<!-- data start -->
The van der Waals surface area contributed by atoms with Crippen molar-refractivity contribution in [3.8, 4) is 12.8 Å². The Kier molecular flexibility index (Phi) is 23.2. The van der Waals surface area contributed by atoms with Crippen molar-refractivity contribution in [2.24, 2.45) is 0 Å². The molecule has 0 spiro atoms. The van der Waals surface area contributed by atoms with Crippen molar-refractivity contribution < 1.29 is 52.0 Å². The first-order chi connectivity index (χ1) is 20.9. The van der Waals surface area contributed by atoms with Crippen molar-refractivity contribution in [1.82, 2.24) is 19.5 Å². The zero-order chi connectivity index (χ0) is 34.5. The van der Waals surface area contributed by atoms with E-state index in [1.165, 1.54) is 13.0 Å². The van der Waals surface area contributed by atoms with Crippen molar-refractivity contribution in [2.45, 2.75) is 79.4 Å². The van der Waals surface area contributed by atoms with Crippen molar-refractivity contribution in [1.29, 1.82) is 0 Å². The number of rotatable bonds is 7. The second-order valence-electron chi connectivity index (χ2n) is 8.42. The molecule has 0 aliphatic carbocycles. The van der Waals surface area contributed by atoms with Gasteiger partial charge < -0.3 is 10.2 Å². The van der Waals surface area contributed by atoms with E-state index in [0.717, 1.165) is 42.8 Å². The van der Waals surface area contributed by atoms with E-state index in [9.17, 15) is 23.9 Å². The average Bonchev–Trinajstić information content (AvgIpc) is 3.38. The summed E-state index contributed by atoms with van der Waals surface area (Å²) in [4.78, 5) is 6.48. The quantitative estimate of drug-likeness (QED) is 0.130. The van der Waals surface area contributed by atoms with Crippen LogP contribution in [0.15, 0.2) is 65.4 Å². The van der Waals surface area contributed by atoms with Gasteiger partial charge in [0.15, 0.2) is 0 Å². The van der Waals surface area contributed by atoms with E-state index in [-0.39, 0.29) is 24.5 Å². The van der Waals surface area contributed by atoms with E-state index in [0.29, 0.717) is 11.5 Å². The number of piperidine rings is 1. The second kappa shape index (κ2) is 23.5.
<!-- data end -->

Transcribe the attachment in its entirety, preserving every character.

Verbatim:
The van der Waals surface area contributed by atoms with Crippen molar-refractivity contribution in [3.8, 4) is 12.8 Å². The Kier molecular flexibility index (Phi) is 23.2. The van der Waals surface area contributed by atoms with Crippen molar-refractivity contribution in [2.24, 2.45) is 0 Å². The molecule has 0 spiro atoms. The van der Waals surface area contributed by atoms with Crippen molar-refractivity contribution < 1.29 is 52.0 Å². The first-order chi connectivity index (χ1) is 20.9. The van der Waals surface area contributed by atoms with Crippen molar-refractivity contribution in [1.82, 2.24) is 19.5 Å². The zero-order chi connectivity index (χ0) is 34.5. The van der Waals surface area contributed by atoms with E-state index in [1.165, 1.54) is 13.0 Å². The van der Waals surface area contributed by atoms with Crippen molar-refractivity contribution in [2.45, 2.75) is 79.4 Å². The van der Waals surface area contributed by atoms with Crippen molar-refractivity contribution in [1.29, 1.82) is 0 Å². The number of rotatable bonds is 7. The second-order valence-electron chi connectivity index (χ2n) is 8.42. The molecule has 0 aliphatic carbocycles. The van der Waals surface area contributed by atoms with Gasteiger partial charge < -0.3 is 10.2 Å². The van der Waals surface area contributed by atoms with E-state index in [0.717, 1.165) is 42.8 Å². The van der Waals surface area contributed by atoms with E-state index in [9.17, 15) is 23.9 Å². The average Bonchev–Trinajstić information content (AvgIpc) is 3.38. The summed E-state index contributed by atoms with van der Waals surface area (Å²) in [4.78, 5) is 6.48. The quantitative estimate of drug-likeness (QED) is 0.130. The van der Waals surface area contributed by atoms with Crippen LogP contribution in [0.15, 0.2) is 65.4 Å². The van der Waals surface area contributed by atoms with Gasteiger partial charge in [0.15, 0.2) is 0 Å². The van der Waals surface area contributed by atoms with E-state index in [-0.39, 0.29) is 24.5 Å². The van der Waals surface area contributed by atoms with E-state index in [0.29, 0.717) is 11.5 Å². The number of piperidine rings is 1. The second kappa shape index (κ2) is 23.5.